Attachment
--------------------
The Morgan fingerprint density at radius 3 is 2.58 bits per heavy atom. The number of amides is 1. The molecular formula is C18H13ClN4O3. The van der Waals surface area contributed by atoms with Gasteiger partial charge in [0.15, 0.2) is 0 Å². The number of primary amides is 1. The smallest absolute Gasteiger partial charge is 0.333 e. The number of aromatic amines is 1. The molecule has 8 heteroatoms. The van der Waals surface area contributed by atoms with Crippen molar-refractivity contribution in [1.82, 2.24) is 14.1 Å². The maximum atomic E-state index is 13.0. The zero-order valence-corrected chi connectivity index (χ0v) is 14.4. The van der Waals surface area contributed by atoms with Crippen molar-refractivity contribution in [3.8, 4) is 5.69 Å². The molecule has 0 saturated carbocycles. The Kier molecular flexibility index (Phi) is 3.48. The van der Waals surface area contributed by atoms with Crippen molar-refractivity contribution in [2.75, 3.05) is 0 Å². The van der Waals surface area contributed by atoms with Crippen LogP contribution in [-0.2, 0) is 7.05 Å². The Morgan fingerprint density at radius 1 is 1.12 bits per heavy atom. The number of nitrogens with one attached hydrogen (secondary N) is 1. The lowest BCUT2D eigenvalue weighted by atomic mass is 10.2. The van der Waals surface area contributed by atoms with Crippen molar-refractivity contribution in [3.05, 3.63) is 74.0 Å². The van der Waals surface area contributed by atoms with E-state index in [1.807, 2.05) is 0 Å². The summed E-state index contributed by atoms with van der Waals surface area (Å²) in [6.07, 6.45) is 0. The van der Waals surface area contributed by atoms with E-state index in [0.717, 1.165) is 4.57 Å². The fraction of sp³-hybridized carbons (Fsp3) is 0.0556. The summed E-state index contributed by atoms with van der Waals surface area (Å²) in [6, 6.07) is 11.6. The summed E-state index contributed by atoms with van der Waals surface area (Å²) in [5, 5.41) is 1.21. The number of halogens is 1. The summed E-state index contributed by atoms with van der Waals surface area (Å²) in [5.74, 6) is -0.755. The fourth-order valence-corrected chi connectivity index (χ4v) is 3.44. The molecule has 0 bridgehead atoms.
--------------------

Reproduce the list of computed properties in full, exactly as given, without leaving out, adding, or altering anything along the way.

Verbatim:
The Morgan fingerprint density at radius 3 is 2.58 bits per heavy atom. The number of amides is 1. The molecular formula is C18H13ClN4O3. The van der Waals surface area contributed by atoms with Gasteiger partial charge in [0.15, 0.2) is 0 Å². The number of primary amides is 1. The smallest absolute Gasteiger partial charge is 0.333 e. The number of aromatic amines is 1. The molecule has 8 heteroatoms. The van der Waals surface area contributed by atoms with Crippen molar-refractivity contribution in [1.82, 2.24) is 14.1 Å². The maximum atomic E-state index is 13.0. The zero-order valence-corrected chi connectivity index (χ0v) is 14.4. The van der Waals surface area contributed by atoms with Crippen molar-refractivity contribution in [3.8, 4) is 5.69 Å². The molecule has 0 saturated carbocycles. The Kier molecular flexibility index (Phi) is 3.48. The van der Waals surface area contributed by atoms with Crippen molar-refractivity contribution in [2.75, 3.05) is 0 Å². The van der Waals surface area contributed by atoms with Crippen LogP contribution in [-0.2, 0) is 7.05 Å². The Morgan fingerprint density at radius 1 is 1.12 bits per heavy atom. The number of nitrogens with one attached hydrogen (secondary N) is 1. The lowest BCUT2D eigenvalue weighted by atomic mass is 10.2. The van der Waals surface area contributed by atoms with Crippen molar-refractivity contribution in [3.05, 3.63) is 74.0 Å². The van der Waals surface area contributed by atoms with E-state index in [1.807, 2.05) is 0 Å². The summed E-state index contributed by atoms with van der Waals surface area (Å²) in [6.07, 6.45) is 0. The van der Waals surface area contributed by atoms with E-state index in [0.717, 1.165) is 4.57 Å². The fraction of sp³-hybridized carbons (Fsp3) is 0.0556. The summed E-state index contributed by atoms with van der Waals surface area (Å²) in [6, 6.07) is 11.6. The summed E-state index contributed by atoms with van der Waals surface area (Å²) in [5, 5.41) is 1.21. The number of halogens is 1. The summed E-state index contributed by atoms with van der Waals surface area (Å²) in [5.74, 6) is -0.755. The fourth-order valence-corrected chi connectivity index (χ4v) is 3.44. The molecule has 0 bridgehead atoms.